“My wife, Elizabeth and I have three children, all of them out of the house and with families of their own. I am a truck driver and have been in this profession since I was 22 years old and it is something that I do enjoy, minus the time away from the family. At times, I would take the wife and kids with me, but with the new company regulations, I have not been allowed to do it.
I was in Michigan when I got a call from my wife, panicking. She couldn’t fully explain why she was so upset but she had told me that she believed that she was drugged and possibly raped. I immediately turned around and drove right home, insisting that she phone the police, but she wouldn’t. I got there and she was still a wreck and she began telling me that she thought that it may have been aliens. I didn’t know what to say, but I thought that she was just delirious.
That night, I took her to the ER and there were no signs of rape. There was an odd burn on her right shoulder. I brought her home and thought nothing of it…thinking that she must have just had a bad dream. Well, I called my boss and took the week off to stay with her. That’s when it got strange.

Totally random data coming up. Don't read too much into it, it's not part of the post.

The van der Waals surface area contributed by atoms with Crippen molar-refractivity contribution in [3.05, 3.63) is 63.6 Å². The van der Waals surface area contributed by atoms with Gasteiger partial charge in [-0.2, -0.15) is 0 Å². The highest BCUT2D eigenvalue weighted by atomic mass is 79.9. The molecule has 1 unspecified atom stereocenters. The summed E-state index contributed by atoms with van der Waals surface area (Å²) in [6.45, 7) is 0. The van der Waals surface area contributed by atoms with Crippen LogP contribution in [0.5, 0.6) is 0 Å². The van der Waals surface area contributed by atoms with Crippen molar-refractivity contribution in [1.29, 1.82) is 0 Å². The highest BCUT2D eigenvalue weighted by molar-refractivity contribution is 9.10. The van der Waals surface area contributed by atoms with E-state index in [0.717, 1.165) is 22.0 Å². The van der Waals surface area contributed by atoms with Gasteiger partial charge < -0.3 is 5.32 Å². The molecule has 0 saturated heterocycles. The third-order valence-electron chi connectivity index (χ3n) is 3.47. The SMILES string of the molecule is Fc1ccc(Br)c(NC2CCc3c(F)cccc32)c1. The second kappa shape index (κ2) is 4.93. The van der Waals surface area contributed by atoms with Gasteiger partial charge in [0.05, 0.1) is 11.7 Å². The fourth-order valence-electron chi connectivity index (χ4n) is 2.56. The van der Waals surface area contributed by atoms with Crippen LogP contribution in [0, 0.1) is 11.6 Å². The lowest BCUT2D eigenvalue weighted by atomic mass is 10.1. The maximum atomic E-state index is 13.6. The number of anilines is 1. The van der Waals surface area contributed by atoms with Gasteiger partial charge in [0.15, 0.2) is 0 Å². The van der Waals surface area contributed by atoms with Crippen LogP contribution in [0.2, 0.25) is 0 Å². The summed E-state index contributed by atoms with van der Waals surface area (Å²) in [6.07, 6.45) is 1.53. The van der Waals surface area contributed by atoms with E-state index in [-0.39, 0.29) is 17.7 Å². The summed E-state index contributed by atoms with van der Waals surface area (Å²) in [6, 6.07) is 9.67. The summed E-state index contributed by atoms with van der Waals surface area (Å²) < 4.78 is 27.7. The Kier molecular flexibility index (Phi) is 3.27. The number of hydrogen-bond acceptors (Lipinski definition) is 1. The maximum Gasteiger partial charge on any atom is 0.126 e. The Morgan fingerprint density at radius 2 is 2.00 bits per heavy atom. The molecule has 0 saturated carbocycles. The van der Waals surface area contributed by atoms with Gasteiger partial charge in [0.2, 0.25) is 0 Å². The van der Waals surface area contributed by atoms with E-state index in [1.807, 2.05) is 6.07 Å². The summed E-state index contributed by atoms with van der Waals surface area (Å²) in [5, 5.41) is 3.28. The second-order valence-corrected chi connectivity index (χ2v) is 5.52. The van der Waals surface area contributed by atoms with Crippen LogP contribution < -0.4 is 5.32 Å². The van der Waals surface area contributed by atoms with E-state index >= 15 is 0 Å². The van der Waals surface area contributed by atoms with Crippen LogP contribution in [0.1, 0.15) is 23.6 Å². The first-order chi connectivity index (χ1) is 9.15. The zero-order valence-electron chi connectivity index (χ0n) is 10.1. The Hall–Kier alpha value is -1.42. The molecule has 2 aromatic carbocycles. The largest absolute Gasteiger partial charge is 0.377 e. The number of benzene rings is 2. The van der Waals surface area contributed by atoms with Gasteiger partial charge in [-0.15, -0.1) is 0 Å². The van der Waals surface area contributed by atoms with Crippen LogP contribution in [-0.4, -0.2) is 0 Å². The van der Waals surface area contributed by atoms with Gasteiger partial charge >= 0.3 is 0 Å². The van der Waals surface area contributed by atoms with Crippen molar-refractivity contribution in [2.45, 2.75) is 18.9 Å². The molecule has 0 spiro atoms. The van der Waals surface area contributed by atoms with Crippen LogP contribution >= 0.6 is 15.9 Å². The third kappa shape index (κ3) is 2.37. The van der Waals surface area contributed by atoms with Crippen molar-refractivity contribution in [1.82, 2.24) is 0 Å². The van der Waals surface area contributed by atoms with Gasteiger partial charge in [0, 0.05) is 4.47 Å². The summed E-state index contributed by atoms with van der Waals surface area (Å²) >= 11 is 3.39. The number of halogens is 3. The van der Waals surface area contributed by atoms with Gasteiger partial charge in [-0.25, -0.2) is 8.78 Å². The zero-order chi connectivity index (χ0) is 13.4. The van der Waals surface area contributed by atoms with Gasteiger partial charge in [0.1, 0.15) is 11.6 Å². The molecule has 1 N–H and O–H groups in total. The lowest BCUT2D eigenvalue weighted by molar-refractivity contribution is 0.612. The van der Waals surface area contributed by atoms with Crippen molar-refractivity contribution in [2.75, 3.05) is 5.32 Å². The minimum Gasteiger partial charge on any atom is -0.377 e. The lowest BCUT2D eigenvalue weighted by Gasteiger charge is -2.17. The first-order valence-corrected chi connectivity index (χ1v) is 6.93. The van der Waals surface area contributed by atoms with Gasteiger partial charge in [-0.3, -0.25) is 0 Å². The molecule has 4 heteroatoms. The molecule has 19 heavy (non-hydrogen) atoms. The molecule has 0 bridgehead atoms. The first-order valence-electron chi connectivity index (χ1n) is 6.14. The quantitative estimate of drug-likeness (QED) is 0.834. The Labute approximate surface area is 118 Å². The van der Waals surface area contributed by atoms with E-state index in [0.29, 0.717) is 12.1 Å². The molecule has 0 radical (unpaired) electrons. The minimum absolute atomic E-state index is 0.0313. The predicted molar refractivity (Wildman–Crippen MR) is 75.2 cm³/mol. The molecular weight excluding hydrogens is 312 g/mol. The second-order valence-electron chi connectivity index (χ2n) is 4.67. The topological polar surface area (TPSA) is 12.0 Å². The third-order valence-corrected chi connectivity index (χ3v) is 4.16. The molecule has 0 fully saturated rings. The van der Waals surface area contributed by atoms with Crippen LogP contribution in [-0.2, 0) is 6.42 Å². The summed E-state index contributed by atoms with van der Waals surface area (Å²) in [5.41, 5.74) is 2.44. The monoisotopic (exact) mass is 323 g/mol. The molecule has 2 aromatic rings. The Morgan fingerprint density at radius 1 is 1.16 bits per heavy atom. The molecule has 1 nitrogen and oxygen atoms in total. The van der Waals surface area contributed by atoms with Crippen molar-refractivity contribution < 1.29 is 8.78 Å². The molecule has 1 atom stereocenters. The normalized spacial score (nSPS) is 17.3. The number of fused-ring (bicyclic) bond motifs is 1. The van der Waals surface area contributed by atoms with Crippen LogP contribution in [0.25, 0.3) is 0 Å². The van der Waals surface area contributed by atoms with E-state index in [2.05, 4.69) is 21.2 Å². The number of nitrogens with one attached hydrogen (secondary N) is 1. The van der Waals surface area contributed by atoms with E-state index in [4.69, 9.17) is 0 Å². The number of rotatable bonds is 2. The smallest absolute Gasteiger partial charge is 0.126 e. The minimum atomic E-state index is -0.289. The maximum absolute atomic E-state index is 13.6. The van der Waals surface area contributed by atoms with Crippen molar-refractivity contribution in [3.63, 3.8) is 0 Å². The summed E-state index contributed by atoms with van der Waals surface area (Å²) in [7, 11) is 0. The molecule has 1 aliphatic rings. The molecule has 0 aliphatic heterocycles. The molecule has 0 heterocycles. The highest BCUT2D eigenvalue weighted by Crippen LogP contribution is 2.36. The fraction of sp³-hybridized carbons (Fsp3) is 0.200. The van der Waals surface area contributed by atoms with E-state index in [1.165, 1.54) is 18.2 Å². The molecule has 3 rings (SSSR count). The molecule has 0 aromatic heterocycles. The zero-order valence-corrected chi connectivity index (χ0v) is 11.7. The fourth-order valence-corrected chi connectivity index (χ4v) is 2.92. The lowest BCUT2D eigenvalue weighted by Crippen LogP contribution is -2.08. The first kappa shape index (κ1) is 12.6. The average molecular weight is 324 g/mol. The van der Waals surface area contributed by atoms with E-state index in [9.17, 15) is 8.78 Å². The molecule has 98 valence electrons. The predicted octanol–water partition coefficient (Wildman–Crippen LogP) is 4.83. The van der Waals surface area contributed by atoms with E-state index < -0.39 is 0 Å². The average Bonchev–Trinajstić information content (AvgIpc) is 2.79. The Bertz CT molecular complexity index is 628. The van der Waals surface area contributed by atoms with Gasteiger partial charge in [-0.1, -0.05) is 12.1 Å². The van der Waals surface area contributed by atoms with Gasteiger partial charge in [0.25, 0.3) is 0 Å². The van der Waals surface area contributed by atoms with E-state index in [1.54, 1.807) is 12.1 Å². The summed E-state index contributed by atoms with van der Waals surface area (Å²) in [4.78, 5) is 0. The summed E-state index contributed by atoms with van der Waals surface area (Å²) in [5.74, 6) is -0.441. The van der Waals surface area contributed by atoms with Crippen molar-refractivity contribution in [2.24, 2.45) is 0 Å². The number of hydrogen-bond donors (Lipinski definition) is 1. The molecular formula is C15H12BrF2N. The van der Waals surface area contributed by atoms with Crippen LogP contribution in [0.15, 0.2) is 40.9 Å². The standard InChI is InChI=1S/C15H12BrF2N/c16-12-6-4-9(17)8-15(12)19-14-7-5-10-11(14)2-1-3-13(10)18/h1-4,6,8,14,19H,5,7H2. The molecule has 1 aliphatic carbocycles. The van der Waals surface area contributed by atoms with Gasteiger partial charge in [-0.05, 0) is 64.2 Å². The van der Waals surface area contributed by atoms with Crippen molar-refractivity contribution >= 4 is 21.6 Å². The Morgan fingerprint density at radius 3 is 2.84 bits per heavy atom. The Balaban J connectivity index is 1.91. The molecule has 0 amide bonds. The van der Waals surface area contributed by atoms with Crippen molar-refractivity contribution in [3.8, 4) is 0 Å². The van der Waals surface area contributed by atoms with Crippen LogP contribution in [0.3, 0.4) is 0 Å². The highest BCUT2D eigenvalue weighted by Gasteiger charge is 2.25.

The next morning, I went to cut the grass and I noticed four large burn marks in the grass…all circular in formation. There was also a small burn on one of the pieces of wood in the stockade fence. The grass was black and brittle and broke in my hand. I didn’t know what to make of it. That’s when I looked up at my tree and noticed that there were leaves that were burnt but still attached and they were 20 feet high. It was as if a fireball had come from the sky and singed them and then somehow bounced around in my backyard. Let me say this too. I live about 2 miles away from my closest neighbor…so asking around wasn’t a practical thing to do.